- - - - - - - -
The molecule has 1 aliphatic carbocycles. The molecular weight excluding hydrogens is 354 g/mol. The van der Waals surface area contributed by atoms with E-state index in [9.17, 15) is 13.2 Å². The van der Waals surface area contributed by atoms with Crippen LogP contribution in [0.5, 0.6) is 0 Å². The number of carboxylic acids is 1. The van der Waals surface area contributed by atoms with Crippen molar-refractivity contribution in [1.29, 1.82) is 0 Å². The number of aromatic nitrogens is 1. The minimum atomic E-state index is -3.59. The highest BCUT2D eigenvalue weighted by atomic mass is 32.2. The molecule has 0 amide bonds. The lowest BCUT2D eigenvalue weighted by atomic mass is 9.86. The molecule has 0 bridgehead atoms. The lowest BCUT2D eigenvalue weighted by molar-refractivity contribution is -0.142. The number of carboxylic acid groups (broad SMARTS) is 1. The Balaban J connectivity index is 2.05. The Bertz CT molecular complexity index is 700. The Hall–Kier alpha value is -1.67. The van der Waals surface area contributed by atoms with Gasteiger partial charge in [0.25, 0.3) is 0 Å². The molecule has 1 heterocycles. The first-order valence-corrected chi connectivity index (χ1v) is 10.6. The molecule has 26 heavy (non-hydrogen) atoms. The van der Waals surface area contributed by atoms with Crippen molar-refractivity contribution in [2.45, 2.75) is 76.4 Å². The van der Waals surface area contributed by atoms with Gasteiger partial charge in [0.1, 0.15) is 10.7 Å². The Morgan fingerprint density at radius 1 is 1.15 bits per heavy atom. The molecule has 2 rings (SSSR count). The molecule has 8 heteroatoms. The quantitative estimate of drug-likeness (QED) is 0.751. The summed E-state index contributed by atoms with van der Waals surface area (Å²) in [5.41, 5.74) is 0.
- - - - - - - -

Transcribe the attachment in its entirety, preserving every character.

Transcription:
The molecule has 1 aliphatic carbocycles. The molecular weight excluding hydrogens is 354 g/mol. The van der Waals surface area contributed by atoms with E-state index in [9.17, 15) is 13.2 Å². The van der Waals surface area contributed by atoms with Crippen LogP contribution in [0.5, 0.6) is 0 Å². The number of carboxylic acids is 1. The van der Waals surface area contributed by atoms with Crippen molar-refractivity contribution in [1.29, 1.82) is 0 Å². The number of aromatic nitrogens is 1. The minimum atomic E-state index is -3.59. The highest BCUT2D eigenvalue weighted by atomic mass is 32.2. The molecule has 0 amide bonds. The lowest BCUT2D eigenvalue weighted by atomic mass is 9.86. The molecule has 0 bridgehead atoms. The lowest BCUT2D eigenvalue weighted by molar-refractivity contribution is -0.142. The number of carboxylic acid groups (broad SMARTS) is 1. The Balaban J connectivity index is 2.05. The Bertz CT molecular complexity index is 700. The Hall–Kier alpha value is -1.67. The van der Waals surface area contributed by atoms with Gasteiger partial charge in [0.25, 0.3) is 0 Å². The molecule has 1 heterocycles. The first-order valence-corrected chi connectivity index (χ1v) is 10.6. The molecule has 26 heavy (non-hydrogen) atoms. The van der Waals surface area contributed by atoms with Crippen molar-refractivity contribution in [2.45, 2.75) is 76.4 Å². The van der Waals surface area contributed by atoms with Gasteiger partial charge in [0.1, 0.15) is 10.7 Å². The Morgan fingerprint density at radius 1 is 1.15 bits per heavy atom. The molecule has 2 rings (SSSR count). The molecule has 8 heteroatoms. The quantitative estimate of drug-likeness (QED) is 0.751. The summed E-state index contributed by atoms with van der Waals surface area (Å²) in [5.41, 5.74) is 0.